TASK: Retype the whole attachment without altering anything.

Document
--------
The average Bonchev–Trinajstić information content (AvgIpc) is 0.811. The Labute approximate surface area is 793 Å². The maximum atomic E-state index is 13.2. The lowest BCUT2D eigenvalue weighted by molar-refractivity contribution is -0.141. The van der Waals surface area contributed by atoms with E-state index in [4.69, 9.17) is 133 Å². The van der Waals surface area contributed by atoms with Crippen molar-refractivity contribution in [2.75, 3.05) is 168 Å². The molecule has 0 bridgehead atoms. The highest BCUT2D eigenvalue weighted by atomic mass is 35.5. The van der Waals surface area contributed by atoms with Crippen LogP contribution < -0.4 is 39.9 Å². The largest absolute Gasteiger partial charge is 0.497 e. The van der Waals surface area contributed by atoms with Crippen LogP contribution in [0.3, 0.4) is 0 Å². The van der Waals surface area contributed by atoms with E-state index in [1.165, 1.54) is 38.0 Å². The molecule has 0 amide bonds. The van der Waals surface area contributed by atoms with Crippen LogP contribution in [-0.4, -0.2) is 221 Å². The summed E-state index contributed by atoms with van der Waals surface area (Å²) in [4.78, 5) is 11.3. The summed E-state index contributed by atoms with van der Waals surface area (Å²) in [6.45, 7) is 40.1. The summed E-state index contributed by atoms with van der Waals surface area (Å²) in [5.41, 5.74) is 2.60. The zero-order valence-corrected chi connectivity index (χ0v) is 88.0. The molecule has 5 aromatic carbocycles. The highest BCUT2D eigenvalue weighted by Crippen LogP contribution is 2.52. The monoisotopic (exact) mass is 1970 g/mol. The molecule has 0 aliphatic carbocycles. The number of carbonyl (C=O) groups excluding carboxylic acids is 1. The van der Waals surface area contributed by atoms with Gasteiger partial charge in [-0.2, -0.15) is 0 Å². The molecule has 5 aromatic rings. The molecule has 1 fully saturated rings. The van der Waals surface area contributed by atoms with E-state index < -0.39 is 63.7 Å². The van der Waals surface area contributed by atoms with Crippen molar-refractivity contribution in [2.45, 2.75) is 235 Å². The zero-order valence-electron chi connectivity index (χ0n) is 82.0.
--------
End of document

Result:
The average Bonchev–Trinajstić information content (AvgIpc) is 0.811. The Labute approximate surface area is 793 Å². The maximum atomic E-state index is 13.2. The lowest BCUT2D eigenvalue weighted by molar-refractivity contribution is -0.141. The van der Waals surface area contributed by atoms with E-state index in [4.69, 9.17) is 133 Å². The van der Waals surface area contributed by atoms with Crippen molar-refractivity contribution in [2.75, 3.05) is 168 Å². The molecule has 0 bridgehead atoms. The highest BCUT2D eigenvalue weighted by atomic mass is 35.5. The van der Waals surface area contributed by atoms with Crippen LogP contribution < -0.4 is 39.9 Å². The largest absolute Gasteiger partial charge is 0.497 e. The van der Waals surface area contributed by atoms with Crippen LogP contribution in [0.3, 0.4) is 0 Å². The van der Waals surface area contributed by atoms with E-state index in [1.165, 1.54) is 38.0 Å². The molecule has 0 amide bonds. The van der Waals surface area contributed by atoms with Crippen LogP contribution in [-0.4, -0.2) is 221 Å². The summed E-state index contributed by atoms with van der Waals surface area (Å²) in [4.78, 5) is 11.3. The summed E-state index contributed by atoms with van der Waals surface area (Å²) in [6.45, 7) is 40.1. The summed E-state index contributed by atoms with van der Waals surface area (Å²) in [5.41, 5.74) is 2.60. The zero-order valence-corrected chi connectivity index (χ0v) is 88.0. The molecule has 5 aromatic carbocycles. The highest BCUT2D eigenvalue weighted by Crippen LogP contribution is 2.52. The monoisotopic (exact) mass is 1970 g/mol. The molecule has 0 aliphatic carbocycles. The number of carbonyl (C=O) groups excluding carboxylic acids is 1. The van der Waals surface area contributed by atoms with Gasteiger partial charge in [-0.2, -0.15) is 0 Å². The molecule has 5 aromatic rings. The molecule has 1 fully saturated rings. The van der Waals surface area contributed by atoms with E-state index < -0.39 is 63.7 Å². The van der Waals surface area contributed by atoms with Crippen molar-refractivity contribution in [2.45, 2.75) is 235 Å². The zero-order valence-electron chi connectivity index (χ0n) is 82.0.